Linux vendor Turbolinux is expanding its relationship with Microsoft with a patent cross-licensing agreement with the software maker.
The deal, which was announced by the two companies Oct. 22, is the first between Microsoft and a Linux server and desktop platform distributor in Asia. Turbolinux is headquartered in Tokyo.
It brings to five the number of Linux vendors that have entered into patent agreements with the Redmond, Wash., software maker. The others are Novell, XenSource, Xandros and Linspire.
This latest agreement between Microsoft and Turbolinux has four key elements: intellectual property assurances, interoperability, greater desktop collaboration and business alignment.
Read more here about Linspires patent agreement with Microsoft.
On the intellectual property assurance front, Microsoft and Turbolinux will share their patent portfolios in a move designed to further advance interoperability between Linux and Windows on the server front, further their research and development collaboration, and give Turbolinux Server users the assurance that Microsoft will not sue over its intellectual property.
Earlier this year, Microsoft claimed that free and open-source software violates 235 of its patents, but the company so far has not specified which patents these are.
The interoperability component of the deal will see the two companies collaborate on a single sign-on solution for customers operating in mixed-source environments, which will enable them to use one set of credentials to log onto Windows-based and Turbolinux devices.
"This should improve computing efficiencies and cut down on internal IT costs," said David Kaefer, general manager for intellectual property licensing at Microsoft. "Turbolinux is now one of Microsofts preferred Linux partners, and we are looking forward to continuing to build bridges between open-source and commercial technologies."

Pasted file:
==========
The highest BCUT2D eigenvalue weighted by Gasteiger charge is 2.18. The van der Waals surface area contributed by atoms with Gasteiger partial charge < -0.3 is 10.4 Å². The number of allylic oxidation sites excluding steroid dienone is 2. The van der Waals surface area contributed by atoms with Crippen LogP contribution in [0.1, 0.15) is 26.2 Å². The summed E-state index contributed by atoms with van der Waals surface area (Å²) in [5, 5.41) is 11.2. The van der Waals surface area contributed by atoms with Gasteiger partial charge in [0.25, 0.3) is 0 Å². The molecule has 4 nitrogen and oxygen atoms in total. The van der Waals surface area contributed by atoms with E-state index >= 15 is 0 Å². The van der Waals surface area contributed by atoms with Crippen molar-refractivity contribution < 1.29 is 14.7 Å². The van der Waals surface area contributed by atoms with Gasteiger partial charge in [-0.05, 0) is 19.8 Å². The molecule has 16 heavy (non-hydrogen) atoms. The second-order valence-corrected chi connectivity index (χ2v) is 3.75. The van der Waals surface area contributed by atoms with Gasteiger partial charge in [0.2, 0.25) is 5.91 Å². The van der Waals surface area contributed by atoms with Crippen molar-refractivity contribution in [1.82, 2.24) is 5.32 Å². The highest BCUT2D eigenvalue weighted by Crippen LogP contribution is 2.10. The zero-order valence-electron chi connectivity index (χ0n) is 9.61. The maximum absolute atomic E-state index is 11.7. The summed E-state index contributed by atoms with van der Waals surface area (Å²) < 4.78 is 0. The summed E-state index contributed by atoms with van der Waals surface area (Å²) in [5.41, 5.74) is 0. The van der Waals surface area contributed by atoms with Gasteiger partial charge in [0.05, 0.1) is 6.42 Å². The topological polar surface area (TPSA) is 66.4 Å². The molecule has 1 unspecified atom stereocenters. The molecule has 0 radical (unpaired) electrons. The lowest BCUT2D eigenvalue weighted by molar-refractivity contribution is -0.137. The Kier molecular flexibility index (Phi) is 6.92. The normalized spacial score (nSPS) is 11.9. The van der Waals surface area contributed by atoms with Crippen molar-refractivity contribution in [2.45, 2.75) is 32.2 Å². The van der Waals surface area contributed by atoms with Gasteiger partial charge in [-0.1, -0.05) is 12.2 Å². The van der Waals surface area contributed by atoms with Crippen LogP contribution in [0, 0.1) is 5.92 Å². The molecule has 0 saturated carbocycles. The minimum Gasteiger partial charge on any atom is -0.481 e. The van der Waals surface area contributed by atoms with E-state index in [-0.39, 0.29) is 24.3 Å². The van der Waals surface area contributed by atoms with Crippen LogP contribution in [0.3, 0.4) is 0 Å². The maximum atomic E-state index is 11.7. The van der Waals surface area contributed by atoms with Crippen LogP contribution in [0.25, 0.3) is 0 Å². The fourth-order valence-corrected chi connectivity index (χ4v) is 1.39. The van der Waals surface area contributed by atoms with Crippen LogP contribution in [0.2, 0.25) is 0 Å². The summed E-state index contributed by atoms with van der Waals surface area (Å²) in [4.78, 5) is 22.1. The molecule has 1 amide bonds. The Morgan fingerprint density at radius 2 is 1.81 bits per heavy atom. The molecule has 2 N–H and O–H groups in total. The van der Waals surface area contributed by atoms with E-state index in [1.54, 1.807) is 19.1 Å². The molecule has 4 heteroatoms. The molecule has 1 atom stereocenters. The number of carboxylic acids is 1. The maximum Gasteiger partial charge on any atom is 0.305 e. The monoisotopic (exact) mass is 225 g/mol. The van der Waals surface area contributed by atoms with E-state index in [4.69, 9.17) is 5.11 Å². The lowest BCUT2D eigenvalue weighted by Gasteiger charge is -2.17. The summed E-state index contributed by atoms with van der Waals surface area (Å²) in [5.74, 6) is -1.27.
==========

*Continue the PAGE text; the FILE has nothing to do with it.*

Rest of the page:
The deal also includes a Workgroup Server Protocol Program evaluation license, which lets Turbolinux evaluate additional technical collaboration opportunities for the future.
With regard to desktop collaboration, Turbolinux desktops will now feature Live Search. This move expands the companys earlier agreements with Microsoft under which the Linux vendor used the Microsoft Windows Media Format collaborated on Microsofts Office Open XML document format.
For its part, Turbolinux management is hopeful the move will help boost demand for the companys solutions.
"When strong Microsoft customers are evaluating Linux, we want them to see Turbolinux as the distribution that works best with their existing Microsoft investments," said CEO Yano Koichi. "Together, we can do much to reduce the cost and complexity of running mixed Windows and Linux IT environments, and we believe this agreement gives our company a significant edge in the marketplace."
On the business alignment side, the deal includes an R&D interoperability lab that will be housed in the same building as Microsofts Beijing office and that will focus on testing and showcasing solutions for customers and partners.
Turbolinux will also participate in the Interoperability Vendor Alliance, a Microsoft-sponsored community of software and hardware vendors working together to enhance interoperability.
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